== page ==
Supreme Court Argument On PPACA Set For March 26-28

The Supreme Court has taken the somewhat unusual step of setting aside three days on its calendar just to hear the various aspects of the Constitutional challenge to the Patient Protection And Affordable Care Act:

The Supreme Court will hear arguments on President Obama’s healthcare law over a three-day span in late March.

The schedule further confirms the universal expectation that the court will issue a ruling on the healthcare law next June, at the height of the 2012 campaign.

The Supreme Court will begin on March 26 with one hour of arguments on whether it can reach a decision on the reform law before 2014. There is a possibility that a separate federal law will prevent the courts from ruling until the law’s individual mandate has taken effect.

On March 27, the justices will hear two hours of arguments on the core question of whether the mandate is unconstitutional.

And on March 28, the court will hear arguments on two issues: how much, if any, of the law’s other provisions can be upheld if the mandate is unconstitutional, and whether the health law’s Medicaid expansion is constitutional.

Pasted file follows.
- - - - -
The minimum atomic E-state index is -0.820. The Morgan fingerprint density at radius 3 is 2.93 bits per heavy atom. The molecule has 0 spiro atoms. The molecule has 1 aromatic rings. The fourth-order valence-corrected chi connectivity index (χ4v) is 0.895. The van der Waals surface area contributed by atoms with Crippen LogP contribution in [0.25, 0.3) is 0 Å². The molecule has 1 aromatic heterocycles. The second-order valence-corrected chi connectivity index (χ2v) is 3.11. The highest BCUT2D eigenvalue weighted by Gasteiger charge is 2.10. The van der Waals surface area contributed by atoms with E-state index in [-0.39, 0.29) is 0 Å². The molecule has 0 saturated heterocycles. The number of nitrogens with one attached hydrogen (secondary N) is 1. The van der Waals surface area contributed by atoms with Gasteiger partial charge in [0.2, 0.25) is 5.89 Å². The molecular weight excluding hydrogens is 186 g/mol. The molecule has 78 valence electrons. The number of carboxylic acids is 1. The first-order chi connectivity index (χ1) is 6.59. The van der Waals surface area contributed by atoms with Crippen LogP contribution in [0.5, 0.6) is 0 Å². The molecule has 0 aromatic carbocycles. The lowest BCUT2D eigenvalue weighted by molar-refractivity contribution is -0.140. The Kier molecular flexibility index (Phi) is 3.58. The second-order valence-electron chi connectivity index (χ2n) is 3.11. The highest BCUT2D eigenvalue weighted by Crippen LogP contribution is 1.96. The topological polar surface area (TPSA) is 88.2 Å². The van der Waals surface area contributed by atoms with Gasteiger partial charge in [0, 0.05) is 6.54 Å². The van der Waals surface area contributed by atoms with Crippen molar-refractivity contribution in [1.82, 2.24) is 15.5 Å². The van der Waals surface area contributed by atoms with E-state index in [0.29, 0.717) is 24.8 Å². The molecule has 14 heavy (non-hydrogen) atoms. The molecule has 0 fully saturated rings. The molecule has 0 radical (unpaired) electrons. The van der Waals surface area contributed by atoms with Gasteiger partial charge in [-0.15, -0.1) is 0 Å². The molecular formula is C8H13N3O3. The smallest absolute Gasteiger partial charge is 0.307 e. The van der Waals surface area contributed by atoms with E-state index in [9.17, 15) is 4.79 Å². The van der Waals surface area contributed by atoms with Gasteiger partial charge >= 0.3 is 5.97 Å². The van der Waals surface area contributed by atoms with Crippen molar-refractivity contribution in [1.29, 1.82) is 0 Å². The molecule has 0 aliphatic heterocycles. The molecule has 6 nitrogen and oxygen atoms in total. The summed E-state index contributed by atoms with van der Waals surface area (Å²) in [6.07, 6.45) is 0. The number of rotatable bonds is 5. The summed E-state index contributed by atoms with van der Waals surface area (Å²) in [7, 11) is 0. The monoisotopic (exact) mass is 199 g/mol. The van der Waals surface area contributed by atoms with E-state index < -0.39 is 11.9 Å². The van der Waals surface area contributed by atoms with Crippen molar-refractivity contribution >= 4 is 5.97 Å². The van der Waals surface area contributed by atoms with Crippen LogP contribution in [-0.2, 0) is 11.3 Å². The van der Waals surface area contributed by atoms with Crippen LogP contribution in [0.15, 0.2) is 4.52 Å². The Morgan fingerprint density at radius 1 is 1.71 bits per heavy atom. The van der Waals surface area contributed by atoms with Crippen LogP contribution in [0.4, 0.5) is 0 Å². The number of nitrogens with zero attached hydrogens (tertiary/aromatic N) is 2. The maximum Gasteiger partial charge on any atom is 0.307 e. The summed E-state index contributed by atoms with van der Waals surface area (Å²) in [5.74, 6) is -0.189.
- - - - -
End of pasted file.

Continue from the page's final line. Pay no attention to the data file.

There hasn’t been another case in recent memory that’s been argued on this kind of schedule, and it no doubt reflects the Court’s own recognition of the complexity and importance of the issues involved. Additionally, setting each individual issues for argument on separate days allows the Justices to prepare for each argument individually rather than re-familiarizing themselves with all the briefs at once and spending an entire day in a 5 1/2 hour hearing.

There was no announcement today, but it doesn’t appear the Court has ruled yet on the various applications that have been filed by media entities to allow these arguments to be televised live. My suspicion is that they will deny that request.

FILED UNDER: Campaign 2012, Healthcare Policy, Law and the Courts, US Politics,
Doug Mataconis
About Doug Mataconis
Doug Mataconis held a B.A. in Political Science from Rutgers University and J.D. from George Mason University School of Law. He joined the staff of OTB in May 2010 and contributed a staggering 16,483 posts before his retirement in January 2020. He passed far too young in July 2021.